TQ2804 : King Alfred Leisure Centre, Kingsway, Hove

taken 4 years ago, near to Portslade-by-Sea, Brighton And Hove, Great Britain

King Alfred Leisure Centre, Kingsway, Hove
King Alfred Leisure Centre, Kingsway, Hove
The current leisure centre for Hove contains a swimming pool, a small gym (Another larger and privately owned gym can be found within the building complex), a couple of sports hall, an indoor bowls court and a ballroom. The facility itself will in all likely be demolished in the future once a viable redevelopment scheme actually gets off the ground.

The land was originally a playing field for a school from the 1860s and later was used for gravel extraction. During the 1930s Hove council decided it would be an ideal location for a leisure centre that would be called Hove Marina. Work itself did not commence until 1938 then stopped during the Munich Crisis before restarting at the beginning of the following year with an estimated opening date put back to 1940. Most of the building had been completed by August 1939 and some parts had opened to the public, however, when war broke out the following month the complex was requisitioned by the admiralty, whose RNVR was located to the immediate west, see TQ2804 : King Alfred Car Park (1), Hove, and christened HMS King Alfred. For the next six years it was used as an officers training establishment and finally returned to council ownership in 1945. By then the naval name had stuck and the council decided to retain it for their new facility which opened to the public for the first time in August 1946. The complex's main attraction was the swimming pools which also included those filled with saltwater. These began showing their age in the 1970s and work on an extension on the beach side began in 1980 and opened to the public two years later. Waterslides were added in 1985 and removed in 2009, see TQ2804 : Pipes, King Alfred Leisure Centre. The small building on the right is the former entrance to the indoor bowling alley which opened in 1960 and closed in 1989.

The site has long been showing its age and redevelopment schemes began as soon as the council acquired the neighbouring RNVR site at the end of the 1960s. Plans for a block of flats were rejected in 1971, that for a hotel in 1981 never got past the drawing board, a 1983 scheme to use public land for a private hospital was thrown out by the council, whilst a 1984 scheme to build an ice rink in glass pyramids remained little more than plans. Between 1989 and 2000 no less than five schemes were drawn up by Citygrove Developments involving mixed leisure and housing developments which failed through a mixture of lack of finance, local opposition, a judicial review applied by a rival cinema chain and the collapse of the company itself. The most notorious of the redevelopment schemes was made public in 2003 with the unveiling of the Gehry towers, four 38 storey blocks designed to look like Edwardian women's dresses. Local opposition was vocal enough to get Gehry to revise the plans and reduce the blocks to two, see LinkExternal link . Some surveying work began but the scheme collapsed in 2008 when financial backing was withdrawn due to the recession. A new plan was made public at the beginning of 2016, see LinkExternal link , including the usual mixed leisure facility and housing, which quite naturally, given the history of the site, hit financial and legal problems by the end of the year leading to a six month hiatus.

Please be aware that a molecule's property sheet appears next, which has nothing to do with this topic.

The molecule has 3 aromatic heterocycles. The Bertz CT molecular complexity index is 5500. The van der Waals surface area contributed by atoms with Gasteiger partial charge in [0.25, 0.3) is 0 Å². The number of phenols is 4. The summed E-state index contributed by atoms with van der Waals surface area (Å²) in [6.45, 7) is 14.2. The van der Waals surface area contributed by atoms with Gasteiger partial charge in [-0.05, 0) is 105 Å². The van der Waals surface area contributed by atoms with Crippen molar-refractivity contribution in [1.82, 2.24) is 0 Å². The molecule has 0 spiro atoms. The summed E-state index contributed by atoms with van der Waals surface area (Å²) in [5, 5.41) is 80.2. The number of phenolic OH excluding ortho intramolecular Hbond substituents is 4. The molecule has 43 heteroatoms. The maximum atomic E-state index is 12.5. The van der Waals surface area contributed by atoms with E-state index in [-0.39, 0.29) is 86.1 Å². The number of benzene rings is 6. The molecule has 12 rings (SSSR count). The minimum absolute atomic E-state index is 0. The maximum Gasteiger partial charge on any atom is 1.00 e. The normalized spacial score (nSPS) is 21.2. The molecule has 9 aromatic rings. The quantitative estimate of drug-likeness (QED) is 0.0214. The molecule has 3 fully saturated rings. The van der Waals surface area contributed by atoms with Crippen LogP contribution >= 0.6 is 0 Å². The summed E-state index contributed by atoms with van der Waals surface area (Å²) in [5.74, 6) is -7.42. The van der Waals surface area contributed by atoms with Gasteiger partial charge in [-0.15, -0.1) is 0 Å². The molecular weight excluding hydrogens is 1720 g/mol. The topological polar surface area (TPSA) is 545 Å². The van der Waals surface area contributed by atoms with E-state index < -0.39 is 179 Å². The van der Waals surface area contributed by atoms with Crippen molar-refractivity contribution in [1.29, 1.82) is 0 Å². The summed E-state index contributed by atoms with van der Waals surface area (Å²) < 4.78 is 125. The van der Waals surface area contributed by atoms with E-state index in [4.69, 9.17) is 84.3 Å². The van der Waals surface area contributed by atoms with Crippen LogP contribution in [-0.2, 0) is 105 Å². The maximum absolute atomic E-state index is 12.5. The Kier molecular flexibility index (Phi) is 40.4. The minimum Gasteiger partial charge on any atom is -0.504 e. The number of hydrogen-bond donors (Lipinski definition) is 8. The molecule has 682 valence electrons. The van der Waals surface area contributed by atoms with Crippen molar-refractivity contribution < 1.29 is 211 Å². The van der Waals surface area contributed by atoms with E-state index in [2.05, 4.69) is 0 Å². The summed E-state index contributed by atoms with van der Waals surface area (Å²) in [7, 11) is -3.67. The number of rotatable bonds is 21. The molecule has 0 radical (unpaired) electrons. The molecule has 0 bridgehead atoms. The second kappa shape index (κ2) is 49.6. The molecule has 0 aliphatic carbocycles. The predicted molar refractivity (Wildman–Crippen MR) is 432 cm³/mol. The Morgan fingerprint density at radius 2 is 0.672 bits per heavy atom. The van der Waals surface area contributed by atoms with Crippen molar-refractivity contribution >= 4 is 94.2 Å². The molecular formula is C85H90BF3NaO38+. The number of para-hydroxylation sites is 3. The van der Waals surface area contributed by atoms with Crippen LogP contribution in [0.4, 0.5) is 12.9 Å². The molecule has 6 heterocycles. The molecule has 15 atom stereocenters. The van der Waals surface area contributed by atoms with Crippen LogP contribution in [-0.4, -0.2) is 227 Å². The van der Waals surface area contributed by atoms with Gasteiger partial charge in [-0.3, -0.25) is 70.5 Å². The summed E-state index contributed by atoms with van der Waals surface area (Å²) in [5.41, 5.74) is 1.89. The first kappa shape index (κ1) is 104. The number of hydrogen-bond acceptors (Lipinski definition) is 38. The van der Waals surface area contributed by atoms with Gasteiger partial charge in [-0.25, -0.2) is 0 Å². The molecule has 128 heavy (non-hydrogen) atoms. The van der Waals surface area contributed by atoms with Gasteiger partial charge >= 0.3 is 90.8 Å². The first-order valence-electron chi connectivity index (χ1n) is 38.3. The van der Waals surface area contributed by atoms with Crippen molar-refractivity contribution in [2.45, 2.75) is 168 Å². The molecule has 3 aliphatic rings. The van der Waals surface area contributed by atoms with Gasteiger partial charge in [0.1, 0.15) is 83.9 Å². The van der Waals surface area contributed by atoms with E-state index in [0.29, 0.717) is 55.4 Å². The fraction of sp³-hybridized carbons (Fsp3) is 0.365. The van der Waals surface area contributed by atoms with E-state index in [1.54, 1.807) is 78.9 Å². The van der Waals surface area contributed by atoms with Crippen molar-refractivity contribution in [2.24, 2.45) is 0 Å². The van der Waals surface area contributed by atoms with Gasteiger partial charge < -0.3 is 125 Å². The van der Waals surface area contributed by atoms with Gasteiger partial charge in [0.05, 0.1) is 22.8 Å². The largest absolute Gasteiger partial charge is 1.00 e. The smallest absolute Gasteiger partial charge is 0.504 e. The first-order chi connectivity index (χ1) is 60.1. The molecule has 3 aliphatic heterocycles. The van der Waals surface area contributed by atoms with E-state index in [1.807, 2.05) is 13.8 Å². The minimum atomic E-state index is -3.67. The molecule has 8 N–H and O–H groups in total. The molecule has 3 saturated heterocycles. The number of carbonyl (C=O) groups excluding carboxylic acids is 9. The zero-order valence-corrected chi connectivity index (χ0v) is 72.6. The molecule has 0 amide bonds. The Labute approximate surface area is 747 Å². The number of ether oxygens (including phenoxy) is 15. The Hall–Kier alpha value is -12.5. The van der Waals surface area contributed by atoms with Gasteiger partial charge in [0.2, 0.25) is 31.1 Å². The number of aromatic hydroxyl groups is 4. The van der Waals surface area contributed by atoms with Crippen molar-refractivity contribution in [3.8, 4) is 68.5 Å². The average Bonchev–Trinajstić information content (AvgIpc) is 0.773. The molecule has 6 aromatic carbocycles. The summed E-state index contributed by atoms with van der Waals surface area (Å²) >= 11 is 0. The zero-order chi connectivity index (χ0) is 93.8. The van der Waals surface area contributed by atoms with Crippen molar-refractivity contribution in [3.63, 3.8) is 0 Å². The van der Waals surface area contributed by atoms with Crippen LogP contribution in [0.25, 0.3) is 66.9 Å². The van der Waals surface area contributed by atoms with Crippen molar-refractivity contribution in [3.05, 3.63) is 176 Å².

In the meantime the centre limps on, during the first decade of the 21st century it had not been maintained in readiness for demolition only to have the council inject emergency funding when the Gehry scheme collapsed. The problem with all schemes is one of appeasing local opposition, replacing much needed leisure facilities, providing both upmarket and social housing, and ensuring there are enough parking places for all the new residents and leisure centre users.
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TQ2804, 466 images   (more nearby search)
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Date Taken
Saturday, 18 February, 2017   (more nearby)
Tuesday, 21 February, 2017
Leisure centre   (more nearby)
Subject Location
OSGB36: geotagged! TQ 2836 0444 [10m precision]
WGS84: 50:49.5168N 0:10.7348W
Camera Location
OSGB36: geotagged! TQ 2829 0448
View Direction
East-southeast (about 112 degrees)
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